Everyone has times in their life which they can look back on and note just how pivotal they were. At the time I had no idea that the summer of 1995 was anything particularly special, I was simply lost in the kind of blizzard of life activities that are only possible to manage when in the first flush of youth. I’d shuttle from my post-graduation day job creating spreadsheets for an accountancy firm to fanning the flames of my own media career with Saturday afternoon work on the sports show of the local radio station I’d within the year be gracing as a presenter whilst at the same time spending Sunday mornings presenting on hospital radio in an entirely necessary apprenticeship in speaking to virtually nobody. Like preparing to do podcasts I guess.
I will have also eagerly hovered by the computer modem at 1pm that Sunday afternoon, August 20th, preparing for the phone call which would transmit the weekly fax that was at the time the means by which the new chart was delivered to media outlets and people like me. Containing as it did a Top 10 which looked more or less exactly like this:
The creation of Italian producer Francisco Bontempi, Corona’s flame burned brightly and briefly (at least as far as international success was concerned) but long enough for the group to release a string of Europop hits that gave them a stranglehold on charts across Europe and indeed worldwide throughout 1995 and 1996. Try Me Out was the third of these and duly became their third British Top 10 hit in a row when it peaked at Number 6 for a fortnight in early August, this week its fifth and final one as a Top 10 single. One final original hit followed at the end of the year: I Don’t Want To Be A Star was my personal favourite of theirs but stalled at Number 22. Record label wrangles meant that the group’s next album did not appear until 1998, by which time mid-90s Europop was very much last season’s thing.
The second single from Seal’s self-titled second album, Kiss From A Rose had first been released in the summer of 1994, climbing to what seems in retrospect to be a rather lowly Number 20 British chart peak. The singer was at the time rather underwhelmingly marketed, the assumption being that he was enough of a name for his music to speak for itself. Hence the lack of sensation, a situation which led to his next single the dark and brooding Newborn Friend becoming his first single ever to miss the Top 40.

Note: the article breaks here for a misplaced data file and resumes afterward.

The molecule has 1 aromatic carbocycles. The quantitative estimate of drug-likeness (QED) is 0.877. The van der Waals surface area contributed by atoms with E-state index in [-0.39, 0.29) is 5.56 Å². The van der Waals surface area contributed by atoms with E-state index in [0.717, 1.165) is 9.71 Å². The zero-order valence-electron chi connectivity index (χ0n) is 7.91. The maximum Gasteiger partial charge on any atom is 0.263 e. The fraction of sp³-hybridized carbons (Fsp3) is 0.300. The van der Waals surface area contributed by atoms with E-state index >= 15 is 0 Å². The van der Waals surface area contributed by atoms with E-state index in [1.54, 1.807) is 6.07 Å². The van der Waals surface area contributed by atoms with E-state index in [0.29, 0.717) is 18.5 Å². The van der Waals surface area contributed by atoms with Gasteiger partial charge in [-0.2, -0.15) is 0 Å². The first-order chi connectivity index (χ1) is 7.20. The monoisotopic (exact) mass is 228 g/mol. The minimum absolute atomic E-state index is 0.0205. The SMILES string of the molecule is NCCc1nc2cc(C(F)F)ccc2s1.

If the public at large did not have much love initially for Kiss From A Rose it was fortunate then that “Batman Forever” director Joel Schumacher did. He wanted the song to use in a love scene in the film and indeed had shot the segment with the song in mind. Oddly enough the song did not end up being used in the scene but was instead played over the end credits of the film, a prime slot to serve as its unofficial theme and ripe to become the smash hit it deserved to be second time around. So it proved. The epic song with its wistful multi-tracked and almost medieval introduction and powerful lung-busting chorus duly became a worldwide smash hit, topping the American charts and in Britain climbing to Number 4, Seal’s biggest chart hit since he opened his solo account with Number 2 single Crazy in 1991. Today the soul ballad stands tall as one of the singer’s greatest ever hits, the defining moment of his career and perhaps regrettably a high point he was never quite able to live up to with subsequent recordings.